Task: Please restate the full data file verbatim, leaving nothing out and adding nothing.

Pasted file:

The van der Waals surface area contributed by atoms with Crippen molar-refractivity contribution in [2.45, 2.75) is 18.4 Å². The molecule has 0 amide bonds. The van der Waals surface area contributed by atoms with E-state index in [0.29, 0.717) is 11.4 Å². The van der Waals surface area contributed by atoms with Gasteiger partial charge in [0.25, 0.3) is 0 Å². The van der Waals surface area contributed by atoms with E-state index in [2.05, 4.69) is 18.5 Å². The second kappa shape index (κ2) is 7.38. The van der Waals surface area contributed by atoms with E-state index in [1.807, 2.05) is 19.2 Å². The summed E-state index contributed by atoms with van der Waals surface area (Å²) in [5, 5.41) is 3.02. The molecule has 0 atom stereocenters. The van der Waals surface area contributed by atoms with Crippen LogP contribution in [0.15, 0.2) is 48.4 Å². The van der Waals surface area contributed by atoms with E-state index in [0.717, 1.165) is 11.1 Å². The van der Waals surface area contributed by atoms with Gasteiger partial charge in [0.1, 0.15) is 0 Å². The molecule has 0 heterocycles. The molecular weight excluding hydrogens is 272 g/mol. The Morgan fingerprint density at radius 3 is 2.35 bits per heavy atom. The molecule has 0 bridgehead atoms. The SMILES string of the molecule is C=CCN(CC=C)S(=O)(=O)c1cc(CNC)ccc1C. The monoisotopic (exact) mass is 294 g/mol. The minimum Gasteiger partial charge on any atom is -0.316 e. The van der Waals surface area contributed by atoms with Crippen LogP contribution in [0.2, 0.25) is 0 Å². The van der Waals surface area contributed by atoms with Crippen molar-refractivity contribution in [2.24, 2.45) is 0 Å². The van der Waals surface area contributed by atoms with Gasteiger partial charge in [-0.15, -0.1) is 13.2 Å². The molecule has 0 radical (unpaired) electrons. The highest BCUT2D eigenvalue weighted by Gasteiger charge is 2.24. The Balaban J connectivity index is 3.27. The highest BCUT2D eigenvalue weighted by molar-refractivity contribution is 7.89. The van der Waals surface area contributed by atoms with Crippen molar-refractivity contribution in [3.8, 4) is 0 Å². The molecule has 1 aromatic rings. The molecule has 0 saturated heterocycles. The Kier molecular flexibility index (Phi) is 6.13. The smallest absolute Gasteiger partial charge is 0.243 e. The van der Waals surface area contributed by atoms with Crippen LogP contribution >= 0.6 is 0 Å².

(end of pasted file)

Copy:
The van der Waals surface area contributed by atoms with Crippen molar-refractivity contribution in [2.45, 2.75) is 18.4 Å². The molecule has 0 amide bonds. The van der Waals surface area contributed by atoms with E-state index in [0.29, 0.717) is 11.4 Å². The van der Waals surface area contributed by atoms with Gasteiger partial charge in [0.25, 0.3) is 0 Å². The van der Waals surface area contributed by atoms with E-state index in [2.05, 4.69) is 18.5 Å². The second kappa shape index (κ2) is 7.38. The van der Waals surface area contributed by atoms with E-state index in [1.807, 2.05) is 19.2 Å². The summed E-state index contributed by atoms with van der Waals surface area (Å²) in [5, 5.41) is 3.02. The molecule has 0 atom stereocenters. The van der Waals surface area contributed by atoms with Crippen LogP contribution in [0.15, 0.2) is 48.4 Å². The van der Waals surface area contributed by atoms with E-state index in [0.717, 1.165) is 11.1 Å². The van der Waals surface area contributed by atoms with Gasteiger partial charge in [0.1, 0.15) is 0 Å². The molecule has 0 heterocycles. The molecular weight excluding hydrogens is 272 g/mol. The Morgan fingerprint density at radius 3 is 2.35 bits per heavy atom. The molecule has 0 bridgehead atoms. The SMILES string of the molecule is C=CCN(CC=C)S(=O)(=O)c1cc(CNC)ccc1C. The monoisotopic (exact) mass is 294 g/mol. The minimum Gasteiger partial charge on any atom is -0.316 e. The van der Waals surface area contributed by atoms with Crippen LogP contribution in [0.2, 0.25) is 0 Å². The van der Waals surface area contributed by atoms with Crippen molar-refractivity contribution in [2.24, 2.45) is 0 Å². The van der Waals surface area contributed by atoms with Gasteiger partial charge in [-0.15, -0.1) is 13.2 Å². The molecule has 0 radical (unpaired) electrons. The highest BCUT2D eigenvalue weighted by Gasteiger charge is 2.24. The Balaban J connectivity index is 3.27. The highest BCUT2D eigenvalue weighted by molar-refractivity contribution is 7.89. The van der Waals surface area contributed by atoms with Crippen molar-refractivity contribution in [3.8, 4) is 0 Å². The molecule has 1 aromatic rings. The molecule has 0 saturated heterocycles. The Kier molecular flexibility index (Phi) is 6.13. The smallest absolute Gasteiger partial charge is 0.243 e. The van der Waals surface area contributed by atoms with Crippen LogP contribution >= 0.6 is 0 Å².